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100 greatest Tigers #44: Rudy York

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One sportswriter cracked that Rudy York was “part Indian and part first baseman.” York was 1/8th Cherokee and had difficulties in the field. In response to his difficulties, the Tigers moved York to first base. Detroit had to find a place for him since the catcher-turned-infielder was a feared slugger. His bat led to a decade long Detroit tenure that culminated in a great Tiger career, two pennants, and one amazing month.

The Tigers discovered York in 1933 and he joined the big club for three games in 1934. Detroit kept York active for the World Series, but he did not play. He spent the next two seasons in the minors where he excelled. York won the MVP award for 1935 Texas League and the 1936 American Association. Detroit decided the young man was ready for the major leagues in 1937.

Detroit struggled to find a spot for York’s bat. Hank Greenberg manned first, so they tried the rookie at third and in the outfield. Eventually, he was benched because of his lack of defensive prowess. York returned to third when Marv Owen injured his wrist. Owen returned from the injury relegating York to the bench. In early August, manager Mickey Cochrane decided to try York at catcher. Cochrane had been the starting catcher, but his playing career ended with a bean ball. The incumbent, Birdie Tebbetts, was struggling with his bat.

The rookie demonstrated amazing power in August 1937. York hit 18 home runs and knocked in 49 to break records held by Babe Ruth and Lou Gehrig. Ruth hit 17 home runs in September 1927 while Gehrig had once drove in 48 runs in a month. Overall, York hit .307 with 35 home runs, 103 RBI, and 1.026 OPS in 1937. There was no Rookie of the Year Award that season, but York would have won if it existed.

York won the starting job for 1938. He hit .298, 33 home runs, 127 RBI, and .995 OPS. Despite the success at bat, York struggled in the field. As a result, he shared catching duties with Birdie Tebbetts in 1939. In 102 games, he hit .307 with 20 home runs, 68 RBI, and .931 OPS. Detroit needed to figure out how to get his bat in the lineup full time while negating York’s stone glove.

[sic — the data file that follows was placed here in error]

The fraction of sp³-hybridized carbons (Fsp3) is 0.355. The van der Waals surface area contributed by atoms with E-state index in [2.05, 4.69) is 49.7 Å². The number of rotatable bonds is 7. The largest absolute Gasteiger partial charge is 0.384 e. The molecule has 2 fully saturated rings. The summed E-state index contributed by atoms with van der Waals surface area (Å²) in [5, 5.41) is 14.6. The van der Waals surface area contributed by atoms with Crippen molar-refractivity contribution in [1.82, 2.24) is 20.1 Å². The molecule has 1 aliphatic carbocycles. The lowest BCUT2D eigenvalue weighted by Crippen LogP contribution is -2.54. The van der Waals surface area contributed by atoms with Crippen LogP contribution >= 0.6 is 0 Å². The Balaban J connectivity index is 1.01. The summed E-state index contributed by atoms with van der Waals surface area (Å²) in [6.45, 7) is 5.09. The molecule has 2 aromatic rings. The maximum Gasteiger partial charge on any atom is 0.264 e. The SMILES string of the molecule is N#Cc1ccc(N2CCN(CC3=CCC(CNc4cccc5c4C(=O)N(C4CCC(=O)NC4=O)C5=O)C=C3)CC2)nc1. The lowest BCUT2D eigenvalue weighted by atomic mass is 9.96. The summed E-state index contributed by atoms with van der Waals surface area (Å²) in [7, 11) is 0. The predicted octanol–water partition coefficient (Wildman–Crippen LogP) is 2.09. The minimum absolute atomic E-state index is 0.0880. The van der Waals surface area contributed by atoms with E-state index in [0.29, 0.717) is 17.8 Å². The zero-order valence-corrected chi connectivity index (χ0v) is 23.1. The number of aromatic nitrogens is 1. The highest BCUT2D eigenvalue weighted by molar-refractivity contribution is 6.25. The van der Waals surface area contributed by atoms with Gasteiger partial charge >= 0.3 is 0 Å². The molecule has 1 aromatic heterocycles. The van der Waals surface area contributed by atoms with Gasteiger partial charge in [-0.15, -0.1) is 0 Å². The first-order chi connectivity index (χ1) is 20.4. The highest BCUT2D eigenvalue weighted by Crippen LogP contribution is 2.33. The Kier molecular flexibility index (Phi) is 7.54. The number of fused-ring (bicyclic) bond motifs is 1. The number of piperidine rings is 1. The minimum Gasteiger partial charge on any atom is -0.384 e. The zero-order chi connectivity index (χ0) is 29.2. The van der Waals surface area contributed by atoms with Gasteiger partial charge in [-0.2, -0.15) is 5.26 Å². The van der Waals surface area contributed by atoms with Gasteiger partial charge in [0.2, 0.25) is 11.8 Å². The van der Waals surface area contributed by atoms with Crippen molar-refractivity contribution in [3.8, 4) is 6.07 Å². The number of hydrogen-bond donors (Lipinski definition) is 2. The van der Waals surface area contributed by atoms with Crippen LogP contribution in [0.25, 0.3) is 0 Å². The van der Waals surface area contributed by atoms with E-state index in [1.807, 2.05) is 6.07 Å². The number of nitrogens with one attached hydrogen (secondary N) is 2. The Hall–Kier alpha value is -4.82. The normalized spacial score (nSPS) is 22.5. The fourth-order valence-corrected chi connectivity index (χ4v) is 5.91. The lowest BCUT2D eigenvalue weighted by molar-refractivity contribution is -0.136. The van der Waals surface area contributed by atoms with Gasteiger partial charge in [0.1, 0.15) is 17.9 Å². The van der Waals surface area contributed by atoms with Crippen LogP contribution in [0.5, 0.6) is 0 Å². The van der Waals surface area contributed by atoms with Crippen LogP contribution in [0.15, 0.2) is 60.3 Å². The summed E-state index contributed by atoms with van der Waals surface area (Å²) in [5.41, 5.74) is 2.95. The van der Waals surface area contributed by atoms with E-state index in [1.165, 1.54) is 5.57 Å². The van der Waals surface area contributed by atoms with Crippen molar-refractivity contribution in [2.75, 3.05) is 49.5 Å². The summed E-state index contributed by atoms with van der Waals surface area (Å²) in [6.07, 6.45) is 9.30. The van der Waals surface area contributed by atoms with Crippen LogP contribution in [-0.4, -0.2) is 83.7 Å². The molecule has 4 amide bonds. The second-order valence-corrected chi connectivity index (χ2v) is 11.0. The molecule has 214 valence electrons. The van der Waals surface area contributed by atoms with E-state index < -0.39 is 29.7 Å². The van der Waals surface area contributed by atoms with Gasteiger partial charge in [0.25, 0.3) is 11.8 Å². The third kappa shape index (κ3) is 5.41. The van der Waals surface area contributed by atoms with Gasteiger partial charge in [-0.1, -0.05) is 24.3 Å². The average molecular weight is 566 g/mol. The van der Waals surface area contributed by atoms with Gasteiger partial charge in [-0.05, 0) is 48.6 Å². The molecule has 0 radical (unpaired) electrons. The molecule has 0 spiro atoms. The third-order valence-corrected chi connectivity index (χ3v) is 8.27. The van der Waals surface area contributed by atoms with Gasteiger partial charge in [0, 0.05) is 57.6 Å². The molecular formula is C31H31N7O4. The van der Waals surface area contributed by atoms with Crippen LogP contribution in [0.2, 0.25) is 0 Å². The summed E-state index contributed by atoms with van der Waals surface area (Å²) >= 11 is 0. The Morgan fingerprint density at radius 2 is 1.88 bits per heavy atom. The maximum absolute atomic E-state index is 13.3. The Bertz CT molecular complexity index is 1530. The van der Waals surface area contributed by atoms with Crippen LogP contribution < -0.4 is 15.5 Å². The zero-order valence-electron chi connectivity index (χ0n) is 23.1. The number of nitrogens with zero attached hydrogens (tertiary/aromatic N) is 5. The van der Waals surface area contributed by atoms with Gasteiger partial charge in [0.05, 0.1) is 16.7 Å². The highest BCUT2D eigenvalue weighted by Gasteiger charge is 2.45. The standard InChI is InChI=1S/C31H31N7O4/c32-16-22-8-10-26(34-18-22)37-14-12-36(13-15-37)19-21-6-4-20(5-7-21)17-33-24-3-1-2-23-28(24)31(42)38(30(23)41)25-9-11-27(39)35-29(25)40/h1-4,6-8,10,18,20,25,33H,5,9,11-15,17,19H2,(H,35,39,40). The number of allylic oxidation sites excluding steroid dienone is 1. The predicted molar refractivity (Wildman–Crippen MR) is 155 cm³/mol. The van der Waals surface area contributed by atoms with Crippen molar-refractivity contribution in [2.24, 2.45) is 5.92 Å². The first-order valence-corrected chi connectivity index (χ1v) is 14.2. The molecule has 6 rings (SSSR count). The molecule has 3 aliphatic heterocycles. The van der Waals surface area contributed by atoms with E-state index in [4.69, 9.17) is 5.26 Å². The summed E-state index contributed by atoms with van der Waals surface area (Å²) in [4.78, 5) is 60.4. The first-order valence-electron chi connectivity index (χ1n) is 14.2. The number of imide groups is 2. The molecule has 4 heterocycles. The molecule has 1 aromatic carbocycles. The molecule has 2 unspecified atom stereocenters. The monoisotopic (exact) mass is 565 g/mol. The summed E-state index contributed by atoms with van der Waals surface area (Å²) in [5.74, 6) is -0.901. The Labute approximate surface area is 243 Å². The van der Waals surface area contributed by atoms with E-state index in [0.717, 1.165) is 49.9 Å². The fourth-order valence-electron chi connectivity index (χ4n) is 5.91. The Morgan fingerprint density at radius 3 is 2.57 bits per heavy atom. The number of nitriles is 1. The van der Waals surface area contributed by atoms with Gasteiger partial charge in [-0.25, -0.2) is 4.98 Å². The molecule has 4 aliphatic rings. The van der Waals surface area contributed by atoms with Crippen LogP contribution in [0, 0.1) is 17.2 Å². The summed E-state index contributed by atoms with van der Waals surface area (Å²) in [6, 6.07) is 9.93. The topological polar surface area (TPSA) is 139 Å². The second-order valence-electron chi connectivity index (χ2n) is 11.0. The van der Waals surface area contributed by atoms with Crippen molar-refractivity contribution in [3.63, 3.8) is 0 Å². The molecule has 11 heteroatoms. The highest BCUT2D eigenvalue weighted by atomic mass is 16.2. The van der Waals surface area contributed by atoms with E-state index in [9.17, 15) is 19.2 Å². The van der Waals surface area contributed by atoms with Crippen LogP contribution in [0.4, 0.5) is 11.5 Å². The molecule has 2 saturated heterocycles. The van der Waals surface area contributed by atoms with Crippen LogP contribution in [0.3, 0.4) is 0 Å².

Tiger manager Del Baker decided to play with his lineup. Tebbetts was a superior catcher, but did not have York’s bat. Baker approached Hank Greenberg about moving to left field. Greenberg agreed for the good of the team. York moved to first and Tebbetts won the starting job behind the plate. Greenberg won the AL MVP, York finished 8th, and the Tigers won the Pennant. Once again, York had an amazing season. He hit .316 with 33 home runs, 134 RBI, scored 105 runs, and posted a .993 OPS. However, he slumped to .231 in the Tigers’ World Series defeat to the Reds. Detroit did not return to the Fall Classic until 1945. World War II left York the only major offensive threat in the Tiger lineup. Between 1941 and 1944, his average dipped to .259, .260, .271, and .276. He led the league in home runs (34) and RBI (118) in 1943, but his power slumped to 18 long balls in 1944 and 1945.

The Tigers won the World Series in 1945. York hit .264 with a .745 OPS. His statistics cratered in the postseason to .179. Detroit recognized York’s decline. The first baseman finished third in the 1943 MVP vote. His average dropped from .271 to .264, home runs dipped from 34 to 18, RBI declined from 118 to 87, and his OPS fell from .893 to .745 over three campaigns. Management shipped York to Boston for Eddie Lake. It was a poor trade for the Tigers. York led the Red Sox to the World Series with dramatic hits, veteran leadership, and a career resurgence. He made two All Star teams with the Sox before being moved to the White Sox and A’s and retiring.

Rudy York was an all-time great Tiger. He appeared in five All Star games for Detroit, led the league in home runs, RBI, slugging, and was a member of the 1945 world champions. He is seventh on the Detroit all-time home run list and fourth in slugging. Overall, the slugger hit .282 with 239 home runs, 936 RBI, .873 OPS, and .503 slugging for Detroit. York hit .300 on three occasions, knocked in 100 or more runs in five seasons, and slammed 30 or more home runs four times in ten Tiger seasons.

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